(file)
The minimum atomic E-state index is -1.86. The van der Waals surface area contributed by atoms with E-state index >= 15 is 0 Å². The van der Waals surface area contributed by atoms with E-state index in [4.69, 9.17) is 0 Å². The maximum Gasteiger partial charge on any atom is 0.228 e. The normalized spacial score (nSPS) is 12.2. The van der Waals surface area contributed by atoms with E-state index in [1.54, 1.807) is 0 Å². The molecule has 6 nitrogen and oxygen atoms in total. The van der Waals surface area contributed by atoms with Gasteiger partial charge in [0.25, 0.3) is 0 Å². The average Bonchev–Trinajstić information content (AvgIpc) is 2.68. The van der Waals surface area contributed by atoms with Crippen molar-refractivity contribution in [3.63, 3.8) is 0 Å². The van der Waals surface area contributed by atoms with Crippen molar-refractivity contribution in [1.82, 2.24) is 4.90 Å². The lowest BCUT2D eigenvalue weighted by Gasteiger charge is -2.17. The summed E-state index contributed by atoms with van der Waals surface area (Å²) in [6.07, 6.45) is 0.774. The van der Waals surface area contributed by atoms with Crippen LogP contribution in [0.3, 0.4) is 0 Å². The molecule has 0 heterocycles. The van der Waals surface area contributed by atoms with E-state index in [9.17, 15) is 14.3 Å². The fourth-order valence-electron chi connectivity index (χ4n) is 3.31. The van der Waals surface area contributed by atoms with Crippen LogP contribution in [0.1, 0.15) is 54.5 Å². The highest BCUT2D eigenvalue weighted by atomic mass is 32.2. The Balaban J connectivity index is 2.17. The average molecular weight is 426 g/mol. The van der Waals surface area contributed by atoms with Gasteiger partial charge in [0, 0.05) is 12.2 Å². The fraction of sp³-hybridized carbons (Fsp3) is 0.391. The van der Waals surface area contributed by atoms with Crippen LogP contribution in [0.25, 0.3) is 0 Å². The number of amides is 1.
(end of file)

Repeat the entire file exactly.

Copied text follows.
The minimum atomic E-state index is -1.86. The van der Waals surface area contributed by atoms with E-state index >= 15 is 0 Å². The van der Waals surface area contributed by atoms with E-state index in [4.69, 9.17) is 0 Å². The maximum Gasteiger partial charge on any atom is 0.228 e. The normalized spacial score (nSPS) is 12.2. The van der Waals surface area contributed by atoms with E-state index in [1.54, 1.807) is 0 Å². The molecule has 6 nitrogen and oxygen atoms in total. The van der Waals surface area contributed by atoms with Gasteiger partial charge in [0.25, 0.3) is 0 Å². The average Bonchev–Trinajstić information content (AvgIpc) is 2.68. The van der Waals surface area contributed by atoms with Crippen molar-refractivity contribution in [3.63, 3.8) is 0 Å². The van der Waals surface area contributed by atoms with Crippen molar-refractivity contribution in [1.82, 2.24) is 4.90 Å². The lowest BCUT2D eigenvalue weighted by Gasteiger charge is -2.17. The summed E-state index contributed by atoms with van der Waals surface area (Å²) in [6.07, 6.45) is 0.774. The van der Waals surface area contributed by atoms with Crippen LogP contribution in [0.3, 0.4) is 0 Å². The molecule has 0 heterocycles. The van der Waals surface area contributed by atoms with E-state index in [9.17, 15) is 14.3 Å². The fourth-order valence-electron chi connectivity index (χ4n) is 3.31. The van der Waals surface area contributed by atoms with Crippen LogP contribution in [0.1, 0.15) is 54.5 Å². The highest BCUT2D eigenvalue weighted by atomic mass is 32.2. The Balaban J connectivity index is 2.17. The average molecular weight is 426 g/mol. The van der Waals surface area contributed by atoms with Gasteiger partial charge in [0, 0.05) is 12.2 Å². The fraction of sp³-hybridized carbons (Fsp3) is 0.391. The van der Waals surface area contributed by atoms with Crippen LogP contribution in [0.25, 0.3) is 0 Å². The number of amides is 1.